Bees and other insects are crucial for our survival. Nature has always been essential for mankind. Let's take our food for example, without our main pollinators; bees, humming birds, butterflies, and other insects we would have lack variety of fruits, vegetables and wild flowers. Cross pollution helps at least 30% of the world's crops and 90 percent of our wild plants to thrive.
For example there is much research behind the disappearance of many bees around the continent and scientist speculate this is because global warming, pesticides, and habitat loss.
We met with a local student in Austria, she is studying to be a beekeeper. From her studies, she has learned there are a lot of diseases imported from various countries including Asia, and America. For example Asia is the carrier of Milbe (a type of mite).
If parts of regions in the world are experiencing global warming, bee keepers are leasing their bees out to pollinate crops. This can spread diseases causing more colonies to become infected.
We know in recent years, bee colonies are disappearing by the thousands. So what can we do to enhance the bee's, habitat? First we must understand the bee itself.
A bee is an insect and feeds on nectar and pollen. Feeding on pollen gives bee's much of their needed protein and nectar provides the bee with sugar/ carbohydrate.
Honey Bees will travel anywhere from 1-7 miles to feed depending on where the hive is located whether in dessert surroundings, valleys, meadows or mountain range. Although honey bees will travel as far as they need to. Working pollen bees will forage much closer to the hive while bees that collect nectar will travel farther.
How long does a bee live?A bee's lifespan depends on the time of season born. Worker bees born early in the season live about 6 weeks and drones (males) will live about 8 weeks. Drones are only males and have the main job of mating with the new queen. A worker bee can live up to 40 days while a honey bee will live up to 45 days.
Without bees many flowering plants would go extinct and for man that means no more fruits and vegetables - our food supply. Many bees are part of the food chain and are eaten by animals including birds, raccoons, skunks, and some insects. The entire eco-system is a cycle and circle of life. When one habitat is effected it creates a chain reaction sooner or later causing extinction to wildlife and therefore effecting mankind.
So what can we do to enhance the bee's life and help bring back the natural cycle of nature?
Plant a garden
Plant a garden around your house in your front or back yard with vegetables, wild and native flowers, and plants which need pollination. This will encourage bees to come and feed in your hearty garden. Try to plant a variety of native shrubs, perennials, and fruit-bearing trees for both spring and summer.
Provide clean water and mud
Bees along with other beneficial insects like butterflies will enjoy fresh water. Mud is essential nesting material for many species of the bee.
Do not use pesticides, herbicides, or chemical fertilizers
Herbicides, pesticides, and chemical fertilizers are extremely harmful to bees. In fact, herbicides, pesticides, and chemical fertilizers are harmful to; insects, animals, and humans. Instead, use natural alternatives like nettle and neem oil. See Neem oil and nettle oil.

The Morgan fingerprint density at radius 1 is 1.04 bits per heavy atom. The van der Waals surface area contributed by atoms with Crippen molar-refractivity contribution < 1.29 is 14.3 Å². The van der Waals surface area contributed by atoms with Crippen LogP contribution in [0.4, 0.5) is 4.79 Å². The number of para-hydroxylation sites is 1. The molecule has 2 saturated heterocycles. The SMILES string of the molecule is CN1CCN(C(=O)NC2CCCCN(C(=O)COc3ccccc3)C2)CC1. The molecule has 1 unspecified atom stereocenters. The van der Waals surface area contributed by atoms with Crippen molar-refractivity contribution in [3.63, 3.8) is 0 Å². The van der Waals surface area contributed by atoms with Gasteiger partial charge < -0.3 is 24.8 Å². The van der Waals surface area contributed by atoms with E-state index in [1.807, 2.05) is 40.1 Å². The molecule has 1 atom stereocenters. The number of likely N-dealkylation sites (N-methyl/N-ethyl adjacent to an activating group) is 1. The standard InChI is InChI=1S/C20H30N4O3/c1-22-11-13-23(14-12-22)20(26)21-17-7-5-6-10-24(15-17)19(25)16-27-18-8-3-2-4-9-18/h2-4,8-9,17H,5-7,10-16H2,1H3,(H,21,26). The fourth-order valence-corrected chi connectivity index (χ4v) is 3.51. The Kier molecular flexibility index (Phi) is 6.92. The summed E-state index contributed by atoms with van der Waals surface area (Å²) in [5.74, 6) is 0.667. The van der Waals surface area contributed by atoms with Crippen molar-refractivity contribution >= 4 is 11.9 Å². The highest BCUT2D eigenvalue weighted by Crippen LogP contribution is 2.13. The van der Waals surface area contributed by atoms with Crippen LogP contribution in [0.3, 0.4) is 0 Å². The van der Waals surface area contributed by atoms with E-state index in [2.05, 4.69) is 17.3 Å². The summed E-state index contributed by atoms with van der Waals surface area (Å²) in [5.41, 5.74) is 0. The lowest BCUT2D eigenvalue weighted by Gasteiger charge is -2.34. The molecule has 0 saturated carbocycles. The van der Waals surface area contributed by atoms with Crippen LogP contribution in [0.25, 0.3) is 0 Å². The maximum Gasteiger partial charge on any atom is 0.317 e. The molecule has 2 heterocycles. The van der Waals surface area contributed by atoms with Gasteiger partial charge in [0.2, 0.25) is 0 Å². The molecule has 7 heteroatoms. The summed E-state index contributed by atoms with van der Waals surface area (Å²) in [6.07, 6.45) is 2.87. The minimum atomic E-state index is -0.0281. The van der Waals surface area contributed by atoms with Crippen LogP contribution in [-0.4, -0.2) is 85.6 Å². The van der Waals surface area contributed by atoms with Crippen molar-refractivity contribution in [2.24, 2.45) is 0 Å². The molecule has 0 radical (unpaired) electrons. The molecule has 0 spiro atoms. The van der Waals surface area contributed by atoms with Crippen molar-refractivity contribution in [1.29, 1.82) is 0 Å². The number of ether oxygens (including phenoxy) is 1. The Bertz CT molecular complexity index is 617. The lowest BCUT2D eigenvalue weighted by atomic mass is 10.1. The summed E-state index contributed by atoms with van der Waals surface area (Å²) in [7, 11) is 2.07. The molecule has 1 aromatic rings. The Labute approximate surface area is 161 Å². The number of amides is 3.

Other tips include:
- Mow less often. Mowing grass often kills bees. Try to mow grass when the weather is chilly, overcast or windy.
- Plant a variety of colorful flowers. Bees are often attracted by the flowers with colors of purple, yellow, and blue.
- Plant a variety of flower shapes. By doing this you are attracting many species of bees with short and long tongues.
- Provide a wild area in your garden. Try to commit an entire area of wild grown perennials, native plants and shrubs. This will help attract more bees as you are providing them with a natural habitat.
Here is a list of some native plants known for bees to be attracted to for Spring season.
Here is a list of some non-native plants known for bees to be attracted to for Spring season.
- Bidens (Bidens ferulifolia)
- Catnip Mint (Nepeta spp)
- Rosemary (Rosmarinus officinalis)
- Lavender (Lavandula)
- Pride of Madeira (Echium candicans)
- Toadflax (linaria purpurea)
- Wisteria (Wisteria sinensis)
- Germander Sage (Salvia chamaedryoides)
- Midnight Penstemon (Penstemon-midnight)
- Scented Geranium (Pelargonium graveoiens)
- Horehound (Marrubium vulgare)
- Salvation Jane (Echium plantagiuneum)
- Pot Marigold (Calendula spp)
- Borage (Borage officinalis)
Here is a list of some non-native plants known for bees to be attracted to for Summer season.
- Black-Eyed Susan (Rudbeckia hirta)
- Cosmos (Cosmos sulphureus)
- Cosmos(Cosmos bipinnatus)
- Monch (Aster x frikartii)
- Blanket Flower (Gaillardia x grandiflora)
- Sky Flower (Duranta erecta)
- Autumn Sage (Salvia greggii)
- Russian Sage (Perovskia atriplicifolia)
- Salvia (Indigo Spires) - Hybrid
- Bog Sage (Salvia uliginosa)
- Chaste Tree (Vitex agnus-castus)
- Palo Verde (Parkinsonia aculeata)
- Pumpkins, Squash (Cucurbitaceae)
Here is a list of some native plants known for bees to be attracted to for Summer season.
- Yarrow (Achillea millefolium)
- Sunflower (Helianthus annuus)
- Goldenrod (Solidago californica)
- California Buckwheat (Eriogonum fasciculatum)
- Red Buckwheat (Eriogonum grande rubescens)
- Coast Buckwheat (Eriogonum latifolium)
- Hairy Gum Plant (Grindella hirsutula)
- Gum Plant (Grindella stricta)
- Pt. Reyes Horkelia (Horkelia marinensis)
- Deerweed (Lotus scoparius)
- Elegant Madia (Madia elegans densiflora)
- Mountain Monardella ( Monardella odoratissima)
- Penstemon (Penstemon heterophyllus)
- Verbena (Verbena lasiostachys)
Written by Administrator.